First criterion: to choose the right oil. According to Professor André Picot, a toxio-chemist based in Paris, France, “We must use the most stable possible oils (groundnut, sunflower) and avoid highly unsaturated oils (olive oil, nuts …).”
Choosing the right oil is a good thing, but we must pay attention to its cooking and at which point the fat gets rid of toxic molecules, such as acrolein (molecule also present in tobacco smoke).
Although widely used in cooking, animal butter is not the best fat for cooking food. Its cooking point is quite low (120 °C against 160 ° C for oil). Beyond this point of cooking, butter darkens very quickly and becomes toxic.
For cooking meat and fish, vegetable margarine seems to be an interesting alternative. The vegetable margarine withstands high temperatures. But be careful – to make it strong, manufacturers use a process called hydrogenation. “Margarines will have effects on health due to the conventional industrial process which reveals molecules that did not exist in the original product, called trans fats, and increase cardiovascular disease,” says Picot.
It is better never to let oil, butter and margarine, regardless of the fat used, burn at the point of releasing smoke.
If vegetable oils are very good sources of fat, and very good fuel for our body, all do not have the same nutritional value.
Omega 3, Omega 6, biological … olive oil, linseed oil, enriched with vitamins … the number of oils on the market is increasing. So it’s hard to be lost in the jungle of oils!
To choose an oil, one must seek out the omega 3’s – the essential fatty acid category our body does not manufacture. Professor Philippe Legrand, director of the laboratory “Nutrition” at INRA Agrocampus presents the role and importance of omega 3: “Omega 3 are used for growth, they are used for cardiovascular health, brain function, they are strictly necessary.”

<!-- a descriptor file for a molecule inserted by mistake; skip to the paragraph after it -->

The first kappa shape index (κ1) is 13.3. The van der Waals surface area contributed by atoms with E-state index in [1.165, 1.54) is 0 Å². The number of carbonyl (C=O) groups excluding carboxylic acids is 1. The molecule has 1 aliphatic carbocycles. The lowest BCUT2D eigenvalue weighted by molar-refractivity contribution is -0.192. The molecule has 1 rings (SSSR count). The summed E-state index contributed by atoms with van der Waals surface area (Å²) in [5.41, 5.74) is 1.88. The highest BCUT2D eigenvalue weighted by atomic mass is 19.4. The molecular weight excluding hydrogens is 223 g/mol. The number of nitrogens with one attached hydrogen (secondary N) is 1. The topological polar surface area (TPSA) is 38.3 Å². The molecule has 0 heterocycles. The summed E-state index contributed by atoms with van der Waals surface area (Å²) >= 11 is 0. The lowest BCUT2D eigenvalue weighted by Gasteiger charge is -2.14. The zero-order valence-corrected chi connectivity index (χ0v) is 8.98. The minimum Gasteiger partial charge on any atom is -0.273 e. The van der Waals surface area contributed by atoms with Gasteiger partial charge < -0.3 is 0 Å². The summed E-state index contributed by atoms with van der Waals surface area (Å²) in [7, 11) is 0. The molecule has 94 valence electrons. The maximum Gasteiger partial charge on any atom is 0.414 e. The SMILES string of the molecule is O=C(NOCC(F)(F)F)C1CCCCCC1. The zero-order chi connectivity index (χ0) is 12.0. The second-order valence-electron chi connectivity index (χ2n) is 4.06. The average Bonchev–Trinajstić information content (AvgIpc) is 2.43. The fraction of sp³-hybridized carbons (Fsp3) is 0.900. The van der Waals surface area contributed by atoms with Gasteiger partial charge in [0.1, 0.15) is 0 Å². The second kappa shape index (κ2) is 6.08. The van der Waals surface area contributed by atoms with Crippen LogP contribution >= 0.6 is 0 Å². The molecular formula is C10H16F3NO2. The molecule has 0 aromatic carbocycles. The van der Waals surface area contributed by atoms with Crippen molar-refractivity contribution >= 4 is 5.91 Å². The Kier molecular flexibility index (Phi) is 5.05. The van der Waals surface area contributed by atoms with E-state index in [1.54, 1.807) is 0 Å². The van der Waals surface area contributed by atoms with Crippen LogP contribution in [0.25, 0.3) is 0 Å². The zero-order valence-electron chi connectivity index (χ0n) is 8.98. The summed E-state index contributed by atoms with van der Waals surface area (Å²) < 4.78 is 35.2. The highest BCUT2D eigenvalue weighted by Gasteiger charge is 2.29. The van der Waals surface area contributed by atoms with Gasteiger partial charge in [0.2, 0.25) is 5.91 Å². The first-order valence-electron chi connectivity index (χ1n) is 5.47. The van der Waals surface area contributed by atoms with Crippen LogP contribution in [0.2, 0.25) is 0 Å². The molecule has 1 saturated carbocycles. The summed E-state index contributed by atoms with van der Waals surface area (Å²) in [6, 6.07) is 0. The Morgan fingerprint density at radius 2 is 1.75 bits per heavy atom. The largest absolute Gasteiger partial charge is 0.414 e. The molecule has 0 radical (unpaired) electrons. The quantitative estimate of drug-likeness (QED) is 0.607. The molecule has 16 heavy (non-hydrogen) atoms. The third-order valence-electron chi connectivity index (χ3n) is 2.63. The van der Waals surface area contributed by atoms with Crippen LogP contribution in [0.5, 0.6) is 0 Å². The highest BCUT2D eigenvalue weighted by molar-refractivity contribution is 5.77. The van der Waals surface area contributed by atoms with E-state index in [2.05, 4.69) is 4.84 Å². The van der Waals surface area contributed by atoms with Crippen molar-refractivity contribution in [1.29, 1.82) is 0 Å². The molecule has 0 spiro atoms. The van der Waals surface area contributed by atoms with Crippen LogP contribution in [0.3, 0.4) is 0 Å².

We mainly find omega 3’s in canola oil. If you use olive oil, know that it will not help you consume omega 3’s, as confirmed by Legrand: “Olive oil is a fruit oil, the only one that corresponds to a crushed fruit, so it provides antioxidants. But do not expect the olive oil [to be] positive for omega 3 fatty acids because it does not contain it.”
Should we buy oils enriched with vitamins? For Legrand, there are spontaneously in oils antioxidant vitamins such as vitamin E. Some add vitamin D, but this is not a priority or a must because there are other sources of vitamin D, which are not oils.
The fact that oil is enriched with vitamins is not fundamental. But what about organic oils? According to Legrand, bio provides no nutritional value, “there is nothing more in terms of nutrients and health benefits on the nutrition side, however, some may enjoy the tastes and flavors of organic because they have been grown in neater conditions. “
The most important thing for oil is its omega content. To enjoy all the benefits of oil and still have taste, the ideal is to combine: rapeseed oil for omega 3’s, olive oil for its antioxidant side, and why not food argan oil for its smoked side! This oil is a bit more expensive, but it deliciously fragrant for salads and dishes.
(PART II : coming soon)